As four big tech bellwethers ready their earnings reports after the bell on Thursday, the big question is whether their results will further fuel a solid rally in the tech sector.
Major companies due to report quarterly earnings include Dow components, Intel Corp, Microsoft Corp, International Business Machines and Google Inc.
Market participants are optimistic about Google and Microsoft earnings and lukewarm toward Intel and IBM results.
The Nasdaq 100 index, which tracks the 100 largest non-financial companies listed on the Nasdaq, is up 7.3 percent so far this year, and could easily top its 10 percent gain in October, which was its best month since Sept 2010. For the year the S&P 500 is up 4.6 percent.
Solid earnings would help to confirm the price action we have been seeing in the Nasdaq 100 index, said Steve Place, a founder of options analytics firm investingwithoptions.com in Mobile, Alabama.
Maybe investors have already anticipated solid earnings from the major tech stocks and that has led to the breakout in the index.
Chip makers have also rallied, with the PHLX semiconductor index up 13 percent for the year.
INTEL AND NASDAQ
The risk, however, is that strong results could give opportunity for investors to take profits on recent gains. Earnings announcements from Intel have often come when the market reaches a top, said Jason Goepfert of SentimenTrader.com.
Intel's earnings reports have a funny way of occurring near peaks in the broader market, he said, adding especially for technology and particularly when the market has already been doing well.
Goepfert looked at the Nasdaq 100 performance after Intel earnings in the month of January when the index was within 2 percent of a high. This occurred five times in the period between 1997-2011 - 2004, 2006, 2007, 2010 and 2011.
Over the next two weeks after Intel results, the Nasdaq never managed to gain more than 1.7 percent at its best point during any of the five instances, and lost more than 2 percent every time at its worst point.
Despite Intel's impact on the Nasdaq 100, some market analysts are optimistic about the company.
While Intel was recently downgraded by some sellside analysts, MKM Partners semiconductor analyst Dan Berenbaum remains constructive on the shares, with a 12-month price target at $29.
The stock is currently trading up 0.8 percent at $25.57.
MKM Partners derivatives strategist Jim Strugger, in a report, recommends two bullish options strategies for Intel. One entails buying the stock to capture the company's dividend and against that position selling the July $23-$29 strangle to generate an additional synthetic yield of 5.8 percent.
A short strangle involves the selling of a call and a put with the same expiration date and different - but both out-of-the-money - strike prices. This strategy is a play against excessive volatility - the seller of the $23 put and the $29 call collects the premium, and only starts to lose money if shares move sharply beyond those points.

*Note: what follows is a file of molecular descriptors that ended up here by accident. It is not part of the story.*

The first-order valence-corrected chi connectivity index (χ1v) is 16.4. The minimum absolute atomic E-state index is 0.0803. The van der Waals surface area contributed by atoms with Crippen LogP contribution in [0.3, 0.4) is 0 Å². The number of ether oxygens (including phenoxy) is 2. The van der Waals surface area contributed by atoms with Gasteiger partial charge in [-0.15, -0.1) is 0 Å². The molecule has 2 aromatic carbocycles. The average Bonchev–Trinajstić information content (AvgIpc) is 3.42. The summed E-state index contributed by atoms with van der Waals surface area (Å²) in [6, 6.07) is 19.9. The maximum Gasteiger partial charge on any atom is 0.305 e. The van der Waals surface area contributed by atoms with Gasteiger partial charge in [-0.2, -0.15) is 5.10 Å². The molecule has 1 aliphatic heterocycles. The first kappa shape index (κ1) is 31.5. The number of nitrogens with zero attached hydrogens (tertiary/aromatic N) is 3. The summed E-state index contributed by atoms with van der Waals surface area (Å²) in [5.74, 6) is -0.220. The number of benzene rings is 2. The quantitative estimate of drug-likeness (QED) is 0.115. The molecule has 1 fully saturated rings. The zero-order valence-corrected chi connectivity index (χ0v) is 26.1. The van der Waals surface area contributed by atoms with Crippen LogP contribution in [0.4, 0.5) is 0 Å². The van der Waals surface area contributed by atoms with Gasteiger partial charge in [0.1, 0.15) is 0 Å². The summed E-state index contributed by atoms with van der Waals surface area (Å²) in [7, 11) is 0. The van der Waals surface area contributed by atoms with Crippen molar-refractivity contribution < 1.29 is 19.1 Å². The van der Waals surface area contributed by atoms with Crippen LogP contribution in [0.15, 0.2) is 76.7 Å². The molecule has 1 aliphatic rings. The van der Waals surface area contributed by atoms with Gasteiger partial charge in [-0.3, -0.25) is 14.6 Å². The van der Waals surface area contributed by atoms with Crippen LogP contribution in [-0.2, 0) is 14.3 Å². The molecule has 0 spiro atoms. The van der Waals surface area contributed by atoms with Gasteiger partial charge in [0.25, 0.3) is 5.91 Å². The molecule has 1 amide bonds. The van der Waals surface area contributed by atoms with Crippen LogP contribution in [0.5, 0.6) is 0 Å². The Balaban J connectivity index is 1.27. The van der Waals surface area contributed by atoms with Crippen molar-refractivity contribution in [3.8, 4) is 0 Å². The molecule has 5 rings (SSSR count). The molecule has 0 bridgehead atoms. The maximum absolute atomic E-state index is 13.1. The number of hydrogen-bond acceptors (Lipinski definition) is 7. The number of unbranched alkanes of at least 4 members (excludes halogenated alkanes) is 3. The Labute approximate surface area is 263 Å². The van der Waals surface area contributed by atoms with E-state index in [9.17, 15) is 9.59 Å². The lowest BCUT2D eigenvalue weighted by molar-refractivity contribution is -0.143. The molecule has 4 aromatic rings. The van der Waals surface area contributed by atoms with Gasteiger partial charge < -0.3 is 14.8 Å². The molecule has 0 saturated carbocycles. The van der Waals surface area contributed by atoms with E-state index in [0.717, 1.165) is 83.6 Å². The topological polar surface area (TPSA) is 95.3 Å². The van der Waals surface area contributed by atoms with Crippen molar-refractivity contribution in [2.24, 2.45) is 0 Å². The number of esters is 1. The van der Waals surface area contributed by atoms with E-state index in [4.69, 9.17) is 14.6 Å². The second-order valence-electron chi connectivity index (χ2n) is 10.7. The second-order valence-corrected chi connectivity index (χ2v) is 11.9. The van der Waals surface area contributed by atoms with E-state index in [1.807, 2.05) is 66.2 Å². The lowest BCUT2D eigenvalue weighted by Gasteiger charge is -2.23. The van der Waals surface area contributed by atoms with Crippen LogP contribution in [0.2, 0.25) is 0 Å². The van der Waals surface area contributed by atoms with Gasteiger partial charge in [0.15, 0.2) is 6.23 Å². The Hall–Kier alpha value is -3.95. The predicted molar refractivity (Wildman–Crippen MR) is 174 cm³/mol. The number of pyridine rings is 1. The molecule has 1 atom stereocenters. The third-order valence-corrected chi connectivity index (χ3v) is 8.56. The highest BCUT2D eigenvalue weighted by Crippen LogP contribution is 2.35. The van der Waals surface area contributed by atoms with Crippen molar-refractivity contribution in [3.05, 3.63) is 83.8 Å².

Another trade for upside exposure is buying the July $26-$29 call spread, which involves the sale of the $29 strike against the purchase of the $26 strike for a net cost of 90 cents per contract. The trade would break-even at $26.90 to make a maximum of $2.10 per spread with the stock at $29 or higher at July expiration, Strugger said.
OPTIMISM IN MICROSOFT, GOOGLE
According to sentimenTrader's Goepfert, Microsoft and Google are two stocks which have among the most optimistic sentiment in the S&P 1500 index, suggesting they are going to have high hurdles to overcome on Thursday.
His sentiment scores for Microsoft is 82 percent, the 16th highest in the S&P 1500 index and Google at 80 percent, the 26th highest in the index. That means that the sentiment toward both stocks is more optimistic than at least 80 percent of the other stocks in the index. Goepfert views 80 percent as extremely optimistic and under 20 percent as extremely pessimistic.
The scores for IBM and Intel are lower with 70 percent and 66 percent, respectively, he said.
The results are derived by averaging seven measures of sentiment for each stock. That includes short interest as a percentage of a stock's average trading volume; short interest as a percentage of a stock's total float; put and call open interest and put and call volume over the past week.
In options activity, Microsoft and Google shares are expected to show less volatile post-earnings moves this season.
The activity on Microsoft suggests the stock won't move more than 3 percent, said Gareth Feighery, a founder of Philadelphia-based options education firm MarketTamer.com. The average earnings move for Microsoft has been 2.2 percent for the past four quarters, according to data from options analytics firm Trade Alert.
In Google, derivative strategists at Goldman Sachs Group said Google January options are implying a 6.5 percent move post earnings compared to an average move of 7.3 percent for the past eight quarters.
Analysts on average were expecting earnings of 61 cents per share for Intel, according to Thomson Reuters StarMine SmartEstimates, which ranks analysts' estimates according to their past accuracy.
For IBM, the forecast was for $4.63 per share, and for Google, the forecast was $10.55 per share. For Microsoft, the forecast was 76 cents per share.
(Reporting By Angela Moon and Doris Frankel; Editing by Andrew Hay)